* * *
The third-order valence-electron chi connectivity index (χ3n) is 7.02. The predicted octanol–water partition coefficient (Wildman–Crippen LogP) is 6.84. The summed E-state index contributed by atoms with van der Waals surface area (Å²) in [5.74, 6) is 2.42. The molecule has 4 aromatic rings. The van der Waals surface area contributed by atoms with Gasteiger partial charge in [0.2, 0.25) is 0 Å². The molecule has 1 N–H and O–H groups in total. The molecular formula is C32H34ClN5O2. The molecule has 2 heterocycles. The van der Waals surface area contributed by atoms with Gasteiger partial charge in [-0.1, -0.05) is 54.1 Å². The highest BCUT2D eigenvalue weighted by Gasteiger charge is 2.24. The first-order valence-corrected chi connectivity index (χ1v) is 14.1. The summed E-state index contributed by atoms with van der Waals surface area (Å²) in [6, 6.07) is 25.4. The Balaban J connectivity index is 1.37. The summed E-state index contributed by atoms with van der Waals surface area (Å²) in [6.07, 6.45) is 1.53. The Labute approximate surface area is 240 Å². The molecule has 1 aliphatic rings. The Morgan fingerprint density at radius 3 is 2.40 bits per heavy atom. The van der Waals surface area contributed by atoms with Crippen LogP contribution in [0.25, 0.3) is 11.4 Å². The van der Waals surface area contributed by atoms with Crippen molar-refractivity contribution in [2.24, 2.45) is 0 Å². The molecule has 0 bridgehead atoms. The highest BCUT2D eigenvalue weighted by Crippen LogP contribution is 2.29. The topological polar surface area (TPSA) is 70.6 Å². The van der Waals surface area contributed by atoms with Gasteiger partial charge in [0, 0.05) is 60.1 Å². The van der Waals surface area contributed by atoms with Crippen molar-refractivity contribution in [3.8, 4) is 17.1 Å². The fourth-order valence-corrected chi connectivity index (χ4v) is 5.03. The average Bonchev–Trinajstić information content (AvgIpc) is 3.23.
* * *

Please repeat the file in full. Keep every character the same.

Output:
The third-order valence-electron chi connectivity index (χ3n) is 7.02. The predicted octanol–water partition coefficient (Wildman–Crippen LogP) is 6.84. The summed E-state index contributed by atoms with van der Waals surface area (Å²) in [5.74, 6) is 2.42. The molecule has 4 aromatic rings. The van der Waals surface area contributed by atoms with Gasteiger partial charge in [0.2, 0.25) is 0 Å². The molecule has 1 N–H and O–H groups in total. The molecular formula is C32H34ClN5O2. The molecule has 2 heterocycles. The van der Waals surface area contributed by atoms with Gasteiger partial charge in [-0.1, -0.05) is 54.1 Å². The highest BCUT2D eigenvalue weighted by Gasteiger charge is 2.24. The first-order valence-corrected chi connectivity index (χ1v) is 14.1. The summed E-state index contributed by atoms with van der Waals surface area (Å²) in [6, 6.07) is 25.4. The Balaban J connectivity index is 1.37. The summed E-state index contributed by atoms with van der Waals surface area (Å²) in [6.07, 6.45) is 1.53. The Labute approximate surface area is 240 Å². The molecule has 1 aliphatic rings. The Morgan fingerprint density at radius 3 is 2.40 bits per heavy atom. The van der Waals surface area contributed by atoms with Crippen LogP contribution in [0.25, 0.3) is 11.4 Å². The van der Waals surface area contributed by atoms with Crippen molar-refractivity contribution in [2.24, 2.45) is 0 Å². The molecule has 0 bridgehead atoms. The highest BCUT2D eigenvalue weighted by Crippen LogP contribution is 2.29. The topological polar surface area (TPSA) is 70.6 Å². The van der Waals surface area contributed by atoms with Gasteiger partial charge in [0, 0.05) is 60.1 Å². The van der Waals surface area contributed by atoms with Crippen molar-refractivity contribution in [3.8, 4) is 17.1 Å². The fourth-order valence-corrected chi connectivity index (χ4v) is 5.03. The average Bonchev–Trinajstić information content (AvgIpc) is 3.23.